Why Eritrean Refugees Prefer Escape Than Camps In Ethiopia

Eritrean Refugees

Eritrean Refugees

As one of the African countries to have a large refugee settlement, Ethiopia has not kept its promise of giving a permanent solution of a more secure life, to the large migrant population that lives here. The worst hit was the Eritrean refugees who took shelter into Ethiopia after a 20 year civil war ended in 2018.

They are still awaiting promises to be fulfilled. The Hitstats refugee camp was the home for Eritrean refugees. It ceased to exist in February 2021. Ethiopia in fact has a known history of providing refugee help since the 1950s. A 2016 Refugee Summit presented nine pledges which are still to be implemented. Most of the 15000 or more refugees continue to live in other camps without any hope of permanent homes. Amongst the nine pledges were things like engagement in legal work, education and land ownership.

For the Eritrean refugees, there is no hope, now that Ethiopia has changed their asylum seeking policy. In late January 2020, the Ethiopian government (unofficially) changed its asylum policy that now reverses their years old access to all Eritrean asylum seekers refugee status as a group. On the receiving end are more unaccompanied minors who are being refused entry at the Eritrean border, having nowhere to go, resorting to dangers of crossing into Europe.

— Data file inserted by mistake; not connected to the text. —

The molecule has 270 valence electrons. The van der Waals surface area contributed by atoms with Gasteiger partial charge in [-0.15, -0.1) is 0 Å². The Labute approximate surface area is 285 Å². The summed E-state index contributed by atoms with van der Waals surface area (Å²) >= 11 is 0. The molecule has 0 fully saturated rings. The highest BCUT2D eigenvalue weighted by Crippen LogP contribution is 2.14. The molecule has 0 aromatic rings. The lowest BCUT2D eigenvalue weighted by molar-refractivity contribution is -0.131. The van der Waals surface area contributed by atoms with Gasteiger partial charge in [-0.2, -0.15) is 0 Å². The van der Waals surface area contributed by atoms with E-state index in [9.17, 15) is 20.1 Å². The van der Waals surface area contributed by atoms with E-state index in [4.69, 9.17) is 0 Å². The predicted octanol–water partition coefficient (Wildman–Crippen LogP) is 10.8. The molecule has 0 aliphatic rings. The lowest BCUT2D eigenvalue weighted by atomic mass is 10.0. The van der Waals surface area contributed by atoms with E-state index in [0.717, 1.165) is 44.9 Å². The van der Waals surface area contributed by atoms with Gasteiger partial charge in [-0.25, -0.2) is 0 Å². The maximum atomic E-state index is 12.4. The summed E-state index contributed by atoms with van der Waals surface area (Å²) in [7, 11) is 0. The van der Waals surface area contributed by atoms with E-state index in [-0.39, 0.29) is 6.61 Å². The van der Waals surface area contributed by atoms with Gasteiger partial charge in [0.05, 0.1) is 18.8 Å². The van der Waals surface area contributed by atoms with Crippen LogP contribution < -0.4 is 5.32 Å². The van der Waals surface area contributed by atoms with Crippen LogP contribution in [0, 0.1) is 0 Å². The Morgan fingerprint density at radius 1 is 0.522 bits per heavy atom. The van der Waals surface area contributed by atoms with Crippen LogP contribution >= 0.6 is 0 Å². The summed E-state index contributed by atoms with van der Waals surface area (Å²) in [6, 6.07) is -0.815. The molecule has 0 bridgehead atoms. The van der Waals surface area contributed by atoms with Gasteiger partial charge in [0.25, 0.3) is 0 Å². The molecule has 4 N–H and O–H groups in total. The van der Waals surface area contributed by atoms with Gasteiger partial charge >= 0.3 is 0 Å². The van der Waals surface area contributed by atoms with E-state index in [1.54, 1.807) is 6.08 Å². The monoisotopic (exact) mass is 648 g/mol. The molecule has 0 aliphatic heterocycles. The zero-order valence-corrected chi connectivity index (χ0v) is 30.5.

Special camps have been erected time and again. But they turned into permanent homes. The civil war of Tigray has dismantled schools and infrastructure that was erected to support refugee population. Post the settling of the pandemic panic, minors and unemployed youth are now looking for better opportunities outside Ethiopia, and travelling illegally into Europe seems to be a more viable option for them as of now.

While the government was trying to set down educational facilities for these young refugees, they are not interested in being takers anymore. They are braving human trafficking, abuse, detention and even death. Most could admit that education can keep them gainfully busy, but then there was uncertainty over future prospects. Most would want get become employable after an education. As this did not look like a viable solution, educational facilities were reportedly going empty.

There are approximately 13million refugees under the age of 18 year around the world, looking for a sustainable future. Migration looks like the most viable integrating option for them. However, only about 1 percent is actually absorbed into any kind of permanent solution.

WR News Writer

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